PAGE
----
DANGER. Spoilers for The Princess Bride below. You have been warned. DANGER.

Whaddya mean you haven't seen that yet?!?! What are you, some form of cultural ignoramus raised on a desert isle? Get thee hence and rent, beg, borrow or steal this movie. Immediately. We'll wait. Go.

Westley: "Wh...wh..where am I?"

Albino (in raspy voice of Doom)"The
Pit of Despair! Don't even..." (hacks, coughs, spits up a loogie, continues in much more matter-of-fact voice) "...don't even think about trying to escape. The chains are far too thick. And don't dream of being rescued, either - the only way in is secret. Only the Prince, the Count and I know how to get in and out."

Westley: "Then I'm here 'till I die?"

Albino: (dabbing at Westley's wounded shoulder with a damp cloth) "'Till they kill you, yeh."

Westley: "Then why bother curing me?"

Albino: "Well, the Prince and the Count always insist on everyone being healthy before they're broken."

Westley: "So it's to be torture?" (The albino nods happily.) "...I can cope with torture." (The albino shakes his head dramatically, dramatically no.) "You don't believe me?"

Albino: "Well..." (dabs away) "...you survived the Fire Swamp, so you must be very brave. But..." (puts away the cloths) "...nobody withstands....The Machine."


The Machine.

Contained in that simple phrase is all the horror of the Industrial age gone wrong; all the abuses of the Industrial Revolution laid upon the brow of the noble Renaissance Man (in this case, Westley). We are told that it was constructed by Count Rugen, the Six-fingered Man, as part of his lifelong fascination with pain and torture. Other than that, few details are available, save for those we can discern from its operation and those few he gives us.

It sucks.

Count Rugen: "As you know, the concept of the suction cup is centuries old. Really, that's all this is...except that instead of sucking water, I'm sucking life. I just...sucked...one year of your life away. Someday, I may go as high as five, but I really don't know what that might do to you, so let's just start with what we have, shall we?" (Dips pen to ink) "Now remember, this is for posterity, so be honest. How do you feel?"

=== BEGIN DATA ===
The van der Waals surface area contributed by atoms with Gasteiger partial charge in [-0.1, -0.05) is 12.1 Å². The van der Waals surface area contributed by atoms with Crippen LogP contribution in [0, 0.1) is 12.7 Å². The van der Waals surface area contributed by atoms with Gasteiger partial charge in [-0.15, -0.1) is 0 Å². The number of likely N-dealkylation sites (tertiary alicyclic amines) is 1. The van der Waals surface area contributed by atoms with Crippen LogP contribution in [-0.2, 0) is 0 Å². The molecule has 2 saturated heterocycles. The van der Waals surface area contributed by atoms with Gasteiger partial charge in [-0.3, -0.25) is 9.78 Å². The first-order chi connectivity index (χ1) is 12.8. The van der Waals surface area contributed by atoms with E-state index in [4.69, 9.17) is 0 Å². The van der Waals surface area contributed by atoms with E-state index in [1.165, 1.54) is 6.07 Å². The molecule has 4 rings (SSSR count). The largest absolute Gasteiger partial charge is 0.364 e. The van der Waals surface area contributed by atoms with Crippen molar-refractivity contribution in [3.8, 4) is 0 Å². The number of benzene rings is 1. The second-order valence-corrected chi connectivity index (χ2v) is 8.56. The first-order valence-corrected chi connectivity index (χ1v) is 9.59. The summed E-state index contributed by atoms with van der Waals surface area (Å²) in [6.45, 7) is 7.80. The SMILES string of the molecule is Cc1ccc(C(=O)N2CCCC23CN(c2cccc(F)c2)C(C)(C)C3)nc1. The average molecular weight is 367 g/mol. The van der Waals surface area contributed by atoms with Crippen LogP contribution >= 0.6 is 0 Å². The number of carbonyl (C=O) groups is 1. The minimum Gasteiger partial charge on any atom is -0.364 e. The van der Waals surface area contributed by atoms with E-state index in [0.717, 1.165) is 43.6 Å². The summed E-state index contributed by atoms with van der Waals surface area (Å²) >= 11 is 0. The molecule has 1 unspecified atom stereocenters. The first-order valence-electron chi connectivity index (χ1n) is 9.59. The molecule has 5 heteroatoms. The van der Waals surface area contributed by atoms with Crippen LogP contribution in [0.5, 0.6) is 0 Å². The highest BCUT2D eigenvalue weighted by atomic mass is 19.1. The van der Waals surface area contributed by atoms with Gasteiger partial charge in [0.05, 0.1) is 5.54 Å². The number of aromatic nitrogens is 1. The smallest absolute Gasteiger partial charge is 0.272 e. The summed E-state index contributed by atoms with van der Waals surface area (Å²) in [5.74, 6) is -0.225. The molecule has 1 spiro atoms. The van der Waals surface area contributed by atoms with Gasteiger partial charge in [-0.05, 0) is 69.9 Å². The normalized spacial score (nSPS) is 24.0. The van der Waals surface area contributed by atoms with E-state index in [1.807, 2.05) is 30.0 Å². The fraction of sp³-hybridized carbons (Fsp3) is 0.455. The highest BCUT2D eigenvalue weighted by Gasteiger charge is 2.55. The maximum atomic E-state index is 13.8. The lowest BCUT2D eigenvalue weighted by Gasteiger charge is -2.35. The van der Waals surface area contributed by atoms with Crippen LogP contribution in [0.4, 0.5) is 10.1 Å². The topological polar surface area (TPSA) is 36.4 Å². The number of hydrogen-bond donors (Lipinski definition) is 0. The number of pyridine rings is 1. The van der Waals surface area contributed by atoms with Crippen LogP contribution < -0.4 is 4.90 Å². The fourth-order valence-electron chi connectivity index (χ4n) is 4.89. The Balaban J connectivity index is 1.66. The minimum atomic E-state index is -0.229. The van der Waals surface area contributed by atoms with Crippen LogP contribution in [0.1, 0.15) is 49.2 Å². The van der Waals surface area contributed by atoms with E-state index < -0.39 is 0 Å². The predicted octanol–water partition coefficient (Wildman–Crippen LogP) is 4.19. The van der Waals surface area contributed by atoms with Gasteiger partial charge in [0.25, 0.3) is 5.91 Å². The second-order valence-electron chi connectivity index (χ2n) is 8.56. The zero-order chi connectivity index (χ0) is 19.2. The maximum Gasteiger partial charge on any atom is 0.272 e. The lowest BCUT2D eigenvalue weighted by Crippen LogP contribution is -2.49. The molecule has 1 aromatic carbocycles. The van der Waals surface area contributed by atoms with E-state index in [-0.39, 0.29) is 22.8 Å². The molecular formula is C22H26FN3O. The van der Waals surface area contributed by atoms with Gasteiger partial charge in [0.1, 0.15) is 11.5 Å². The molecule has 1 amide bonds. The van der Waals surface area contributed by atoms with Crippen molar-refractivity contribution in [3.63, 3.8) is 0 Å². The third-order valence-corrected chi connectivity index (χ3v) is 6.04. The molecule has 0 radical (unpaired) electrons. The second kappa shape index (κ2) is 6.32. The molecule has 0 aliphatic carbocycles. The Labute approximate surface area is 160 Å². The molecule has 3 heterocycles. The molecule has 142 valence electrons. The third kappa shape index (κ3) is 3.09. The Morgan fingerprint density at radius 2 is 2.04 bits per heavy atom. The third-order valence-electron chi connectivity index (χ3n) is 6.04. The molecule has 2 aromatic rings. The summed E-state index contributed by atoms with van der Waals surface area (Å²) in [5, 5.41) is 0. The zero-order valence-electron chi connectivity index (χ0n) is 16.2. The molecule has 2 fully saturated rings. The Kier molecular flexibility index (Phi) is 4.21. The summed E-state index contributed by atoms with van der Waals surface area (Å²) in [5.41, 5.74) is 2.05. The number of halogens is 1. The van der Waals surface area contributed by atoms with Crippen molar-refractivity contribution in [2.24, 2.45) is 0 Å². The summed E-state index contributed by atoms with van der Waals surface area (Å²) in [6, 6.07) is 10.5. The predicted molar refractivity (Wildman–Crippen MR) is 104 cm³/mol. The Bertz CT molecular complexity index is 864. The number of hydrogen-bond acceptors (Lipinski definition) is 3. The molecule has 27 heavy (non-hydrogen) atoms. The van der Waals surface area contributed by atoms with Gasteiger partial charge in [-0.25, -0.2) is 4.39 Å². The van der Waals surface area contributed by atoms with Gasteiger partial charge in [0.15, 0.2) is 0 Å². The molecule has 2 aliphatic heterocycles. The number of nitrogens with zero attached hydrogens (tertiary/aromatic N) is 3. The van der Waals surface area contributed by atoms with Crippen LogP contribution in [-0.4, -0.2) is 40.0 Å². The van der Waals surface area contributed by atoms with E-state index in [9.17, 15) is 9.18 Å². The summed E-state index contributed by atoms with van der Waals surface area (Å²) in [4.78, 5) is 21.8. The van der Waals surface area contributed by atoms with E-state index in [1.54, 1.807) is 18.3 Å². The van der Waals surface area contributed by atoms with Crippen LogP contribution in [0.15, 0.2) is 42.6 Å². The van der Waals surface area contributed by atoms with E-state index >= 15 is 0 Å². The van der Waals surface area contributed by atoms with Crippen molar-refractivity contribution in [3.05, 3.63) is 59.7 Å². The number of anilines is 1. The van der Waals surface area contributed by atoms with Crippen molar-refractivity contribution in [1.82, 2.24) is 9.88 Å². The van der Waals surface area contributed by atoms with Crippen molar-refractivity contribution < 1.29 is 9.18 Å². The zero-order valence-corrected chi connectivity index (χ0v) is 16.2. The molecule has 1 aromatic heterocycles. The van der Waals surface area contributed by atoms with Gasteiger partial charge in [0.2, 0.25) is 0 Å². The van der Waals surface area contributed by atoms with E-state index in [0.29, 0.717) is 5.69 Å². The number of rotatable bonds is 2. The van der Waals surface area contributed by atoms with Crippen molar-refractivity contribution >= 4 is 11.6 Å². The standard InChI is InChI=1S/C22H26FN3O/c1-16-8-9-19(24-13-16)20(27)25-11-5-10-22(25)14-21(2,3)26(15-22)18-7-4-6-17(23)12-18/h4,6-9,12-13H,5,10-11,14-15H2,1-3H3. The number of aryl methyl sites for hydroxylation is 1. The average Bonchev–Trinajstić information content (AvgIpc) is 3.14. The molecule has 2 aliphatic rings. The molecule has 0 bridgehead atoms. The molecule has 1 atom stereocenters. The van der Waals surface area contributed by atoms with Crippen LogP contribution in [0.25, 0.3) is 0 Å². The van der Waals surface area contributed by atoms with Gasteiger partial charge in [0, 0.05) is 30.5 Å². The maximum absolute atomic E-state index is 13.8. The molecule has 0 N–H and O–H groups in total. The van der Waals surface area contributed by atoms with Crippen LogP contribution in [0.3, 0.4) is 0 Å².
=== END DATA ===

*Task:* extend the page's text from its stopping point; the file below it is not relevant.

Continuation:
Westley: (inarticulate whimpering)

Count Rugan: "Interesting." (Writes.)

The machine does, in fact, involve the placement of what appear to be glassine suction cups over the subject's body, in locations to produce maximum welting. Temples, chest, shoulders, wrists - none spared. From what we see of Westley afterwards, the expected haemorrhaging of vacuum pumping is visible. Of course, what other more hideous injuries these may hide - we have no idea..

It's Water Powered.

Yes; Count Rugen starts the machine by lifting a sliding control bar. Doing so opens a watergate, and the resulting flow begins to turn a water wheel, which is connected by unseen but menacing mechanics to the tubes and funnels surrounding Our Hero.

It's Purely Capricious.

I say this because unlike other movie villains, Count Rugen doesn't seem to have any plans to collect the life he is taking from Westley, nor to use it for his evil purposes. No; The Machine exists merely to take, to destroy, not to steal, really. Stealing implies use of the object by the thief. The Machine is more theological and biological vandalism; a graffiti of pain left across the creatures of God's image, inscribed there by a madman.

It Will Kill.

...as demonstrated by Prince Humperdinck when, in a rage, he subjects a victim to the top setting of '50.' Rugen, first appalled (at the waste, naturally) objects, only to be fascinated with the results, of course.

The Machine is the ultimate servant boogeyman; the proof of the insanity of a world that could produce it. It reduces us to numbers and to the small, wriggling specimens of hideous experiments, scarring us, traumatizing us and tossing us contemptuously away. As such, it can be used as a metaphor for all too many of today's social and civic processes and organizations - school, work, clubs, the technological rat race, politics in general, politics in specific, militarism, nationalism, rampant technofetishism and, of course, moral turpitude.

Fear it.

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